FRIDAY, APRIL , 1951 THE MICHIGAN DAILY
M'Nine Loos for First
Today Against Iow
rkci-Two Winless Squads Meet at Iowa City
Illini, Boilermaker RacqueteersToT
Hetzeck-Bradley Duel Looms
Highlight of Initial League Tilt
PETE AND YOGI:
Father, Coach Key to Palmer's Success
Michigan hits the road for its
first conference tennis action of
the season today and tomorrow
with matches at Illinois and Pur-
The Illini, with a veteran-stud-
ded squad, may well give the Wol-
verines their most rugged test of
LAST SEASON Michigan defeat-
ed Illinois, 7-2. for one of their
finest dual victories of the season.
But when conference time rolled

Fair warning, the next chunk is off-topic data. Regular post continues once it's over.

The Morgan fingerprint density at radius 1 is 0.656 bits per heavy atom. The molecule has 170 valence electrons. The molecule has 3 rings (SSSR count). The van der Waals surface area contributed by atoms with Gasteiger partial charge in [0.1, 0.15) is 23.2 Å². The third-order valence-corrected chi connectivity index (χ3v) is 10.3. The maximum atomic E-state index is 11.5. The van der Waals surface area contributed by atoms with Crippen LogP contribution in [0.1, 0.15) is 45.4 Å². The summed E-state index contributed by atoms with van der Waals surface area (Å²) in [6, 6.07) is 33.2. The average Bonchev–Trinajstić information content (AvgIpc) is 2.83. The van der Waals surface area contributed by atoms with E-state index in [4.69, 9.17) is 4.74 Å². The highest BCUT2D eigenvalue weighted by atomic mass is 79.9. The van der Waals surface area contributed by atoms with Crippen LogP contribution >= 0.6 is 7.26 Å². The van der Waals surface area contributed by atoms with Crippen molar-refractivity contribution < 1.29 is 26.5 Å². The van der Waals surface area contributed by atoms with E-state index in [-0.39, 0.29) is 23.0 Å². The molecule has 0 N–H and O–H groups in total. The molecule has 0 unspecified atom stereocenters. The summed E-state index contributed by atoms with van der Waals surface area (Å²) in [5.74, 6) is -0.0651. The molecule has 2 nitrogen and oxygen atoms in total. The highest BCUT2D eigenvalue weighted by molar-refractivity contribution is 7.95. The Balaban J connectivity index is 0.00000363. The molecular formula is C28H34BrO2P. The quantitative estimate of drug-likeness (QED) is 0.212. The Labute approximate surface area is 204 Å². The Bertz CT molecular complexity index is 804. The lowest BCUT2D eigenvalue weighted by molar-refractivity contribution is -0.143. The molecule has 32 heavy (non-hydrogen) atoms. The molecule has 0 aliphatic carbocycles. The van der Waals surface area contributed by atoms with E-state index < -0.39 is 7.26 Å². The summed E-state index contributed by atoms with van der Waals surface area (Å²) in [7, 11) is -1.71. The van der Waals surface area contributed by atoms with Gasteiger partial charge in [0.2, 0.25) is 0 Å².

around, the Illini used their pow-
There still remain open a
few positions for freshmen in-
terested in becoming sophomore
football managers for the 194
season. If interested, report to
Ferry Field any afternoon after
er in the number five and six posi-
tions to shade the Wolverines jor
second position in the champion-
Captain Al Hetzeck will come
up against his last season's an-
tagonist, smooth-stroking Son-
ny Bradley, in what should be
a great match. Hetzeck beat
Bradley, 6-3, 6-2 in their 1950
Two Wolverine first-year varsity
men will face acid tests when Jack
Smart and Gene Barrack meet a
pair of seasoned veterans, Bob
Bennorth and Jim Moses, in the
number three and five singles.
STEVE BROMBERG, Michi-
gan's only holdover other than
Hetzeck, will also face strong op-
position in Gene Buwick, who play-